The Mazda engine delivers respectable performance on the road, but the competition offers more powerful engines. The new engine is rated for a modest 155 horsepower and 150 pound-feet of torque, well down the power charts in this class. Still, if 0-to-60 mph were really important in this class, the CX-7's optional 244-horsepower turbo model would rule.
The CX-5's appeal lies in good fuel economy, excellent road manners, attractive styling, and the now-expected array of telematic features. We found the CX-5 impressive in a number of areas that matter in this category: fuel economy, comfort, versatility, road manners, styling, and safety features. And while acceleration is so-so, the CX-5's agility and exceptionally accurate steering make it entertaining to drive.
Mazda CX-5 Sport ($20,695), Touring ($23,895), Grand Touring ($27,045)
Like other players in the small utility game, Mazda has moved away from the boxy, small scale SUV look of the original crossovers to flowing lines similar to contemporary sedan styling. The shape and detailing is the first iteration of what Mazda calls its new kodo design language, reflecting the grace and power of animals such as the cheetah and hence a faster, forceful, and more soulful means of transportation, according to the publicity materials.
We confess we have trouble seeing a cheetah in the CX-5's shape, but the sculptured lines and pronounced wheel arches do lend a sense of motion and muscularity, even if the latter quality isn't entirely borne out by the new Mazda's acceleration. The body sculpting is especially noticeable in morning and evening light. The body tapers outward toward the bottom, lending a look of stability.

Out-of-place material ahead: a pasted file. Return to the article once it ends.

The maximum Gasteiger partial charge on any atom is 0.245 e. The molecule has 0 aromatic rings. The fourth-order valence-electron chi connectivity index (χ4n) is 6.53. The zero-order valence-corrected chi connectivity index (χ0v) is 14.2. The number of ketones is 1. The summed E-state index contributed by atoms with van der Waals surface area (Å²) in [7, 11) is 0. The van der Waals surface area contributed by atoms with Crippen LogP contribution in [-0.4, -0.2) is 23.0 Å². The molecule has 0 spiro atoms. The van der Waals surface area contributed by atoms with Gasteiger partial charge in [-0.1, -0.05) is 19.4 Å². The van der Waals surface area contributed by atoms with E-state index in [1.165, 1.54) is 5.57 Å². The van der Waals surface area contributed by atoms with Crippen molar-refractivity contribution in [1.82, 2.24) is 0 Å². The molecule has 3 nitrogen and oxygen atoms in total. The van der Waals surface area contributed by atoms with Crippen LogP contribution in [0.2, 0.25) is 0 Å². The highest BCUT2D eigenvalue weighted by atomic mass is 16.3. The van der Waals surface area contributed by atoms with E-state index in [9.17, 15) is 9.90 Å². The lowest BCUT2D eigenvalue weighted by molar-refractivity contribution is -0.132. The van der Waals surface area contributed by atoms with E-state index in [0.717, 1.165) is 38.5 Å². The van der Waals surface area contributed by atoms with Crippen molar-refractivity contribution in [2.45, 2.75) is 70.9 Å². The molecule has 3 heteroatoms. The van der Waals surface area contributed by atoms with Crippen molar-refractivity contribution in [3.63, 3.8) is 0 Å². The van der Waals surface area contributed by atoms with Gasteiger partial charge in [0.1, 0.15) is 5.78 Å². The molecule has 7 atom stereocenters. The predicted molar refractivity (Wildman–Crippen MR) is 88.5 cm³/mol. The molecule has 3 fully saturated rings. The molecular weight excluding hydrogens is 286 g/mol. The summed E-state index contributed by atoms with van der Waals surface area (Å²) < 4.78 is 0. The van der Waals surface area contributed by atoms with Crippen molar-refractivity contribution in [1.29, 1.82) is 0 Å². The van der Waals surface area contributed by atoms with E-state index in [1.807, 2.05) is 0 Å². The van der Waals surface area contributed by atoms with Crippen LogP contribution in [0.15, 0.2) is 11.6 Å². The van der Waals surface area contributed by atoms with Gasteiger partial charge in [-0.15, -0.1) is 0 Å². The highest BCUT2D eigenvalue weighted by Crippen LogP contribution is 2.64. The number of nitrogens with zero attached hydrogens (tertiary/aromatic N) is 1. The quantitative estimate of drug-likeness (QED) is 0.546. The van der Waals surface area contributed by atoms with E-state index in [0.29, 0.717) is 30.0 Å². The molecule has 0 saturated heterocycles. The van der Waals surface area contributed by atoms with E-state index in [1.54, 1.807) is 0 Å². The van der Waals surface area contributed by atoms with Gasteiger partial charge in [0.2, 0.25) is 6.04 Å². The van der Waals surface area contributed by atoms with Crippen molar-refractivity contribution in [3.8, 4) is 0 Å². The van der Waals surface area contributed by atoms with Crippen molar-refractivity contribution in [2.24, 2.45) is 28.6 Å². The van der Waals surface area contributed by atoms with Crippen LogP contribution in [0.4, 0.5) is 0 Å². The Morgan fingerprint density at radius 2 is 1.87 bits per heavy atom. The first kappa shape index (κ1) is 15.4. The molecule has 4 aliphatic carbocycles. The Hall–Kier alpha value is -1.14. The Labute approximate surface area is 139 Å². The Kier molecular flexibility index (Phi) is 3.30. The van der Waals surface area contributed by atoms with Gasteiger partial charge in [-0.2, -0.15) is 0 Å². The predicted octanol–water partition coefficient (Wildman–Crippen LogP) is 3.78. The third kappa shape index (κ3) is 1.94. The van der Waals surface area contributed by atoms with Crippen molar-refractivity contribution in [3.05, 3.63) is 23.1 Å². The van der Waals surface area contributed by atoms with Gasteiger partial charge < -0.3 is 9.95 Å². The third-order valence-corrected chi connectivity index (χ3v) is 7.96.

In addition to sleek good looks, the designers achieved excellent aerodynamic properties, with a drag coefficient of just 0.33, a figure that's better than a number of sedans, as well as top of the charts among vehicles in this class.
Good aero pays off in the fuel economy department, but also contributes to quiet operation. The CX-5 isn't entirely silent at freeway speeds, a little noise finds its way into the cabin via the suspension, but wind noise is essentially absent.
While the CX-5 will overlap with, and ultimately replace, the CX-7, and also offers a choice between front- or all-wheel drive, there is no commonality between the two vehicles.
Mazda points out that part of the Skactiv development focused on crashworthiness, and the company expects the CX-5 to perform well in crash testing.
The Mazda CX-5 has plenty of room for five adults, though the center rear seating position isn't someplace we'd care to occupy for more than an hour or so. Getting in and out is easy.